To address these issues, this project will investigate the development and evaluation of an innovative remote learning system based on the use of multiple sensory channels to strategically present information from auditory, linguistic, touch, and enhanced visual sensing. The research will focus specifically on the optimization of multimodal information presentation and perception, separating sensory output based on its unique information processing characteristics for conveying different types of stimuli.
The first project goal is to increase the quality of STEM instruction for BVI students by determining perceptually motivated learning supports that promote non-visual knowledge acquisition of STEM graphical and spatial information (learning goal). The second project goal is to increase access to graphical and spatial STEM content through creation of an innovative remote multimodal interface for communicating the conceptual meaning of visual information (technology goal).
The project outcomes will contribute to theories of non-visual learning and multisensory processing, and a clear translational path to development of more efficient, intuitive, and usable multimodal interfaces for both blind and sighted users. The application of the results will help to address the severe under-representation of BVI individuals in STEM-related disciplines, and the 70% unemployment rate of this demographic, by providing a new, low-cost, and accessible technology platform for communicating non-visual graphical STEM materials.
For more information on the research, consult the full UMaine News Release and the NSF Award announcement.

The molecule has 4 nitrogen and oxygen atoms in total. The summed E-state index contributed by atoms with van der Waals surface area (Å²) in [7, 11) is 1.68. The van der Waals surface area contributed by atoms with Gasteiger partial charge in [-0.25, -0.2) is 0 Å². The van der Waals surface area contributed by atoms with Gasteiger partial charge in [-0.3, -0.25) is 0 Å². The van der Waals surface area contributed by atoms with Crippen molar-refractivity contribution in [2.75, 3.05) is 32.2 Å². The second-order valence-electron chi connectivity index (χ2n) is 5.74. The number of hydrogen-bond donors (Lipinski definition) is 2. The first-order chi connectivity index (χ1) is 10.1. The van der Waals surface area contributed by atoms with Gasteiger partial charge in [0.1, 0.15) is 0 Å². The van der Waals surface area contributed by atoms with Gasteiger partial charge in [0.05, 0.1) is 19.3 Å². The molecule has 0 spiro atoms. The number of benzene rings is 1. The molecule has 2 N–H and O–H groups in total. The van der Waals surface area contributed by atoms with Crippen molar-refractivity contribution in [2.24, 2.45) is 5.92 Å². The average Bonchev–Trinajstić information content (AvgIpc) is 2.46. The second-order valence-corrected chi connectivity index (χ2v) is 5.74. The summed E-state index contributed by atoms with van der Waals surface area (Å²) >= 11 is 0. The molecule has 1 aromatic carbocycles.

Development of a Multimodal Interface for Improving Independence of Blind and Visually-Impaired People
Dr. Richard Corey (https://umaine.edu/vemi/people/richard-corey/) serving as the UMaine Principal Investigator with Hari Palani as the (Unar Labs) Principal Investigator, receive $225,000 National Science Foundation grant to develop a multimodal interface to improve independence of Blind and Visually-Impaired people.
The broader impact/commercial potential of this project will be to promote empowerment of millions of blind and visually-impaired (BVI) people by enabling greater independence, supporting increased educational attainment, proliferation of vocational opportunities, and enhancing their overall quality of life. There are currently no commercial solutions for providing BVI users with an assistive technology (AT) solution that allows BVI users to seamlessly access textual and graphical information via a unified system. Towards meeting this greater goal, this Phase I SBIR project addresses key challenges relating to technical feasibility in creating the core algorithms of Midlina and the functional viability proving that BVI users will find practical utility in its application.
Given that vision loss is expected to double in the next 20 years owing to age-related eye diseases experienced by the rapidly aging population, this project will have significant economic benefits for the State/Federal agencies providing support services to BVI and aging population.
For more information on the research, consult the VEMI Lab website.
Preservation and Access Research and Development
Dr. Nicholas Giudice serves as Principal Investigator with Dr. Richard Corey, UMaine, and Mark Williams, and
John Bell, Dartmouth College, receive a $277,439 National Endowment for the Humanities grant to develop processes and guidelines supporting the delivery of annotated archival video to the higher education community with a particular focus on blind and visually impaired (BVI) users.
The Accessible Civil Rights Heritage (ACRH) Tier II project will research the creation, curation, and consumption of online humanities collections by developing a test corpus of culturally significant newsfilm on American civil rights, dating from the 1950s to the 1980s. ACRH will then combine the deep knowledge of experts on the era with the work of archivists and human-cognition researchers to develop new cataloging and access procedures that deliver high-quality, meaningful experiences to BVI users about culturally significant material. The team will produce evidence-based accessibility guidelines and software that will be published as open resources for use by educators and archivists.
For more information on the research, consult the VEMI Lab website.